A Georgia Trump indictment would complicate Jack Smith’s case: legal expert
A former federal prosecutor warned Georgia's 2020 election case could make life much harder for special counsel Jack Smith.
During an appearance on MSNBC’s “Yasmin Vossoughian Reports” Sunday, Brandon Fox said a potential Fulton County prosecution against Trump would be viewed as political, and suggested that District Attorney Fani Willis could do more to get justice by turning over evidence to the special counsel’s office.
It is within her power for Willis to do both of these things.
Fox’s comments came in response to a question from the host over whether Fox thought the Fulton County indictment would happen early this week.
“All indications are that's going to be the case, and I just question why this is necessary, because it's going to complicate DOJ’s efforts greatly,” Fox said. “It's going to look like it's a political prosecution. DOJ is trying to stay above the fray, above politics but it's based on substantially similar conduct being prosecuted by Jack Smith's office.”
Fox cited the DOJ’s “Petite Policy,” which provides guidelines that aim to protect criminal defendants from unnecessary harassment from multiple prosecutions, and which Fox said “addresses whether charges should be brought by different jurisdictions for substantially the same conduct. So, again, I question whether this is something that is good for the prosecutors in this case.”
Vossoughian said: “So, this is the first time I'm hearing this, and I think it's interesting. So, do you think that finding Willis if in fact this indictment comes to fruition on Tuesday, should drop this case, that she should not be pursuing it?”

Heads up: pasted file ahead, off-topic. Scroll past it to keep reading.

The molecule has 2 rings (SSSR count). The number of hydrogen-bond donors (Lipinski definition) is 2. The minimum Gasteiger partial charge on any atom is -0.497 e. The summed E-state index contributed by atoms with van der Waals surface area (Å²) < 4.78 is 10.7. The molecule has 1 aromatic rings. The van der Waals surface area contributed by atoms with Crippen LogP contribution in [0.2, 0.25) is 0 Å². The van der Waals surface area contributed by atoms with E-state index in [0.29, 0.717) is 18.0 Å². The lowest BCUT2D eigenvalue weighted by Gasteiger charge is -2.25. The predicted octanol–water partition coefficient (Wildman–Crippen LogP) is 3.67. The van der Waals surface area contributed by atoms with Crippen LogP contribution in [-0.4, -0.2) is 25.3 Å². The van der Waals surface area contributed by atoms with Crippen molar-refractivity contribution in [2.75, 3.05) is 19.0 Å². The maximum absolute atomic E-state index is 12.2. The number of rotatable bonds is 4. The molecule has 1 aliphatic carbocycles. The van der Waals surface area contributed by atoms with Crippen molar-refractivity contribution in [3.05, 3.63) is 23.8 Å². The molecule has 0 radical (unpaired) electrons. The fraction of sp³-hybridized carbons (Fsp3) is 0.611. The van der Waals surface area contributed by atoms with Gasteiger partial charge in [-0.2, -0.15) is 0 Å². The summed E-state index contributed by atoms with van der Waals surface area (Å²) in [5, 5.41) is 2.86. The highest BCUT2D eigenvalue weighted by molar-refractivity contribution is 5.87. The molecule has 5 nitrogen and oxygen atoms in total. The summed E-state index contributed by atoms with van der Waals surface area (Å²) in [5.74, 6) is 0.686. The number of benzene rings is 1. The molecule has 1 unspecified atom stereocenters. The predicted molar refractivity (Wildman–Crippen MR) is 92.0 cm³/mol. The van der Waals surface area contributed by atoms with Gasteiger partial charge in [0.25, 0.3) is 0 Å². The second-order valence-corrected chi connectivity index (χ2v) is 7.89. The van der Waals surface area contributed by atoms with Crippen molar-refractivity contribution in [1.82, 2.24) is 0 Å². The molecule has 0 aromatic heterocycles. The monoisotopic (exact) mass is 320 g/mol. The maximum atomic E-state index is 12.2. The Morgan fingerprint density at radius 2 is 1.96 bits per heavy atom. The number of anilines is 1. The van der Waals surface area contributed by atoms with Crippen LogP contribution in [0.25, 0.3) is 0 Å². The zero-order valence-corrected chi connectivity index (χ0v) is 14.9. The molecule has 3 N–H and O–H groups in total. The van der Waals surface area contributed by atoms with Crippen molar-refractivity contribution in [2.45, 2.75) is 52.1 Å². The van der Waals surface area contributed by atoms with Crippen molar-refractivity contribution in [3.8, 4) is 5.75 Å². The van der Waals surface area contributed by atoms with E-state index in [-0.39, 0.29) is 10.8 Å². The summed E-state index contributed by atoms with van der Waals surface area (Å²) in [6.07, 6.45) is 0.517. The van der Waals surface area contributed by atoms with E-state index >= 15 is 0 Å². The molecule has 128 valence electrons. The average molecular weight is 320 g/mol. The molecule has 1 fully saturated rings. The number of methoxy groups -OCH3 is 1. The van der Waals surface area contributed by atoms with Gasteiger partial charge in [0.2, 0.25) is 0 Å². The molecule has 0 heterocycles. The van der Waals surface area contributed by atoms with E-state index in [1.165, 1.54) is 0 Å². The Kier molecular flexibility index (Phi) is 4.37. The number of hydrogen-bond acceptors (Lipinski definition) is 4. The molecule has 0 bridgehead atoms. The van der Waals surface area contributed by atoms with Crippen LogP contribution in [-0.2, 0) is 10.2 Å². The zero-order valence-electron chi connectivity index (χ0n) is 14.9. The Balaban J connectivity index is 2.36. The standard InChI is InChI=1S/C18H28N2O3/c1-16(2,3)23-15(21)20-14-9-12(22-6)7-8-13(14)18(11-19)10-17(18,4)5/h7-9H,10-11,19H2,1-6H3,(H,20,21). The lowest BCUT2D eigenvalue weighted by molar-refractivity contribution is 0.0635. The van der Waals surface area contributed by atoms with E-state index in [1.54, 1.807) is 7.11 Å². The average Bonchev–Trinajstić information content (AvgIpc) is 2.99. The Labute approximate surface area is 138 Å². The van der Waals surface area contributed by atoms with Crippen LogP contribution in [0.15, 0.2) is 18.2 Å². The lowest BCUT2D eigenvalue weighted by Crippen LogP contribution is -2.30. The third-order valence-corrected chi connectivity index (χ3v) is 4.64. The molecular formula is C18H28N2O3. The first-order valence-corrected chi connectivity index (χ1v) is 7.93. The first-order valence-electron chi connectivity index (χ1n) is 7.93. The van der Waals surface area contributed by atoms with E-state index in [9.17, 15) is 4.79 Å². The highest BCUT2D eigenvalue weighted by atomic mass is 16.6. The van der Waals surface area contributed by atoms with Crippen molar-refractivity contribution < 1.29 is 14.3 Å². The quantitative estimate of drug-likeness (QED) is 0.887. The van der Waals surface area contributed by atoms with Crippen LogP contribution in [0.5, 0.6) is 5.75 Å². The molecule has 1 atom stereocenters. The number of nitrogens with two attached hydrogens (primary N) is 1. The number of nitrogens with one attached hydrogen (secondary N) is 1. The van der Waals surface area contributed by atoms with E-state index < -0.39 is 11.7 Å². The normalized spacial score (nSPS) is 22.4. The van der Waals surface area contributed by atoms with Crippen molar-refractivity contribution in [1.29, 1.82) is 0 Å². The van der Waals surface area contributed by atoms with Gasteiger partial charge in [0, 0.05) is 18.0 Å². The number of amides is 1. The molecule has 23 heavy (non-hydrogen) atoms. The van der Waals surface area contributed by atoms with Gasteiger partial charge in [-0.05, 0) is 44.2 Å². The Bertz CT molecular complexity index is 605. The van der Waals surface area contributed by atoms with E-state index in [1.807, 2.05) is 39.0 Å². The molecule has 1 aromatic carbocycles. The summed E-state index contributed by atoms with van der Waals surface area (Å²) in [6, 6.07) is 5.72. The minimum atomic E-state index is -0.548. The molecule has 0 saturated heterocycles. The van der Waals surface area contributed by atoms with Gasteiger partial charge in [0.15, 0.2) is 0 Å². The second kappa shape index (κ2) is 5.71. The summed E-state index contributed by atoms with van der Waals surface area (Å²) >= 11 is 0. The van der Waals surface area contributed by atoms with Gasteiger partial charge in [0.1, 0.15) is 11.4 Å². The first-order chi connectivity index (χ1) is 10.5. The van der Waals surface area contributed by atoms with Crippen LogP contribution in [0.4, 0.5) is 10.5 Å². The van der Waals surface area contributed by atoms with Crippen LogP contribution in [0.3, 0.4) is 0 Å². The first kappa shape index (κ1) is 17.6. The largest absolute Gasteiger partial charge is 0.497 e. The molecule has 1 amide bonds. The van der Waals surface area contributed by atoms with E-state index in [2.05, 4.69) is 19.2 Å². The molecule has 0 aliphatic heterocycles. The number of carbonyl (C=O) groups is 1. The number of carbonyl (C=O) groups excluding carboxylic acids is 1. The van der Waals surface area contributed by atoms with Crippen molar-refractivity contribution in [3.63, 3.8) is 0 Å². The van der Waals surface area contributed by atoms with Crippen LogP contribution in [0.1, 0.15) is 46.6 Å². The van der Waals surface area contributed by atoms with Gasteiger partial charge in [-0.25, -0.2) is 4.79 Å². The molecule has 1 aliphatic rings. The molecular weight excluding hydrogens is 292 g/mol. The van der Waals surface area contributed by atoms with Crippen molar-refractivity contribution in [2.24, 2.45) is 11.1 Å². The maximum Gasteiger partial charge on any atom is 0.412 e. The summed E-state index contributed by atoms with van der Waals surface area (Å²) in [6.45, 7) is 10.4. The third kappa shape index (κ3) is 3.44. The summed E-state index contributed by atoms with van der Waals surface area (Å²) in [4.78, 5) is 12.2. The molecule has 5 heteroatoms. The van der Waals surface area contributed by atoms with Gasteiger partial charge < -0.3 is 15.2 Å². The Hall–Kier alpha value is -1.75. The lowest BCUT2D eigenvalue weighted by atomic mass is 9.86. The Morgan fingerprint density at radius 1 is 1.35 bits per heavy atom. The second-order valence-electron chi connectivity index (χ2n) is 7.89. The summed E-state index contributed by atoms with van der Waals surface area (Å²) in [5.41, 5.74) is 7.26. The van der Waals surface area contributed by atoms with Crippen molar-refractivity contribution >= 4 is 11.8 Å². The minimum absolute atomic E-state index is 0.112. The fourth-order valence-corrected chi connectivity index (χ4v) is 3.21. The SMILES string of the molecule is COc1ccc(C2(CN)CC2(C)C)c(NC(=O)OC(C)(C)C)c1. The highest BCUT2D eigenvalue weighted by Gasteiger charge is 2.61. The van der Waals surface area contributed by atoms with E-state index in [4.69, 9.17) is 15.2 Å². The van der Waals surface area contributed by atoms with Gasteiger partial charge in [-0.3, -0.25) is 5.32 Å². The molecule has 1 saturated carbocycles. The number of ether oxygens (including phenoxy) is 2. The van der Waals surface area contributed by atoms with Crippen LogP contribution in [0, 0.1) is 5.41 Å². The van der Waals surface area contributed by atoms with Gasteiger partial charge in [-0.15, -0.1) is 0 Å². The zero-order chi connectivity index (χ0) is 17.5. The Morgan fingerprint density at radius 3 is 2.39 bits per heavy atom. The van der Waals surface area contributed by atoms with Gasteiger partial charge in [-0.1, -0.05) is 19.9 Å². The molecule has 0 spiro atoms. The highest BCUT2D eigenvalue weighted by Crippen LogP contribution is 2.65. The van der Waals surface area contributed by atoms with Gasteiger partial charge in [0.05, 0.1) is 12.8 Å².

“I don't think that she should be pursuing it against Donald Trump for the reasons I just described,” Fox said.
“If she believes, and I assume she does see, as many people do, that he committed a crime, what she should be doing is providing that evidence to Jack Smith’s office and letting him go with this. But by doing what she's doing, if she's going to be prosecuting Donald Trump – and again, go ahead with others as long as it's not going to complicate the federal case – she's creating potential new witness statements that Donald Trump's attorneys can use in cross-examining those witnesses” and fueling “allegations that it's going to look like these are all political prosecutions, and there's piling on, and that's why the DOJ has policies in place to not make it look like you're piling on and look like you're doing justice instead.”
Michigan's attorney general is also investigating the fake electors piece of the 2020 election overthrow attempts. It's unknown if that will directly link Trump or only his campaign. Thus far, she has only indicted the 16 so-called "fake electors."
MSNBC 08 13 2023 15 46 28www.youtube.com
- 'Guess what she just did': Legal expert says Fani Willis charged a Trump 'warm up' case ›
- Trump indictments aren’t helping him win key swing voters: former Obama advisor ›
- 'They’re coming for everyone': Looming Georgia indictments send Trump allies running for cover ›
- How Trump’s potential Georgia trial 'could be televised in its entirety': report - Alternet.org ›
- Mark Meadows, Trump and 17 others charged on 41 counts in Georgia 2020 election probe: report - Alternet.org ›
- Trump would have to serve 5 years in prison before he's eligible for a pardon in Georgia: legal expert - Alternet.org ›
- Trump 'can say whatever he wants' but 'acting on' false statements 'furthers a crime': former prosecutor - Alternet.org ›
- Special prosecutor to weigh indicting Georgia lieutenant governor for 2020 election plot: report - Alternet.org ›